This episode, if you're going to attempt to find a through line in a Game of Thrones episode, was all about TRUTH. Telling the truth, hearing the truth, ignoring the truth. Let's check in with our many, many friends.
Bran: Hot damn has Bran gotten old. He's no longer the little boy whom Jaime pushed from the tower window. He's all grows up. And the show is just not even trying with Rickon anymore. Where was Rickon all episode? Who cares? The producers probably couldn't afford his steep salary.
Anyway, Brandon and his caretakers Osha/Tonks, Hodor/Hodor, and Summer/wolf are out in the woods, fleeing from the destruction that befell Winterfell. Bran is having all kinds of crazy dreams about walking and stuff. And he can feel things through the dreams, like he's seeing premonitions and experiencing the past. And he can become animals. And he sees the little boy from Love, Actually in his dreams. As we do.
Eventually Love, Actually boy, henceforth known here as "Jojen Reed," finally IRL reaches Bran, the one he has been searching for all his many 12 or so years. Jojen sees things too, just like Bran, and he believes that Bran is special. Of course he is. All the Stark children are special. Catelyn and Ned were "those" parents.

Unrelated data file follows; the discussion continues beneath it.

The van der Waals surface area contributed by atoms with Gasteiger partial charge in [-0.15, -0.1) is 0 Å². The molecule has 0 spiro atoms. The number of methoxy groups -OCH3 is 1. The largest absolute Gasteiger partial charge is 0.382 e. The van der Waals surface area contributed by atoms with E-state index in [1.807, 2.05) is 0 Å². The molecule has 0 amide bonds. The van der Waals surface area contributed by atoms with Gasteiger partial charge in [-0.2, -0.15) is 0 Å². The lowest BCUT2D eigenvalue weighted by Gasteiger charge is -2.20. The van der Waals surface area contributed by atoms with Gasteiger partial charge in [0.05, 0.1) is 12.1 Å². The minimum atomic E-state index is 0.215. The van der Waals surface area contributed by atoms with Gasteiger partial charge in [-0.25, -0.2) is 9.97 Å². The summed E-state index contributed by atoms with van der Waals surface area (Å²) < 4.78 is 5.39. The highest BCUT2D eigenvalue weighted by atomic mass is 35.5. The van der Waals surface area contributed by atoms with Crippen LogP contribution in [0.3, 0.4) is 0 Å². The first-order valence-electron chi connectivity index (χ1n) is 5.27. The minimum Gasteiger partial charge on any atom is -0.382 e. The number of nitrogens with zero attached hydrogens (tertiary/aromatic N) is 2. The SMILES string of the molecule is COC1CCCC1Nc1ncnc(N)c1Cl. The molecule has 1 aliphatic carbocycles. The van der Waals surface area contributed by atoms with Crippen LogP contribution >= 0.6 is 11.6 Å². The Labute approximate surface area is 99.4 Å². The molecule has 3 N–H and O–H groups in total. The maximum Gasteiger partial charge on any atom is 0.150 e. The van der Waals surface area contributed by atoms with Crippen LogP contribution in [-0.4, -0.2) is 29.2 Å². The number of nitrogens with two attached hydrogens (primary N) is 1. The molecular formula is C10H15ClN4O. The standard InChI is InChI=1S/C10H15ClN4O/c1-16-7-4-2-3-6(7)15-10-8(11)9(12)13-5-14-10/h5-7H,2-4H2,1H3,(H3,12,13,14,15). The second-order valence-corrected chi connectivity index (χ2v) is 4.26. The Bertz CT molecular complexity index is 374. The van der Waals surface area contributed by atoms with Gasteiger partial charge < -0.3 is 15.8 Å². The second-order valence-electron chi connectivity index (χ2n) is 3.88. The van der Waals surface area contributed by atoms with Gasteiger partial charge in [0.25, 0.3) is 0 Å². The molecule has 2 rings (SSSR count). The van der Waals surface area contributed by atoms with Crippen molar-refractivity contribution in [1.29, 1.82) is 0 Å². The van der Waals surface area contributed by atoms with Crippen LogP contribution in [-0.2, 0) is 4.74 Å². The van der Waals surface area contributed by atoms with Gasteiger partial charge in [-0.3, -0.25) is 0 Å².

Now Jojen and his sister Meera have joined Bran's merry band of misfits and they will work together to discover the depths of Bran's warg-ocity, as we like to call it.
Robb and Catelyn: The truth is, Catelyn doesn't care much for Robb's new wife, Talisa. She thinks her son has made a grave error by taking this woman for his wife instead of accepting whatever scrap of a woman the Freys planned on throwing at him. But really, what does Catelyn know? She's always making bad decisions and ruining lives. She admits in this episode that she once prayed for Jon Snow to die and then she prayed for him not to die and then she spent the rest of her life wishing he would just die already and now she kind of regrets that because it was a really, really mean thing to do to a poor, motherless bastard, even if that motherless bastard's father is your own husband (maybe). Catelyn's one big regret machine is what I'm saying.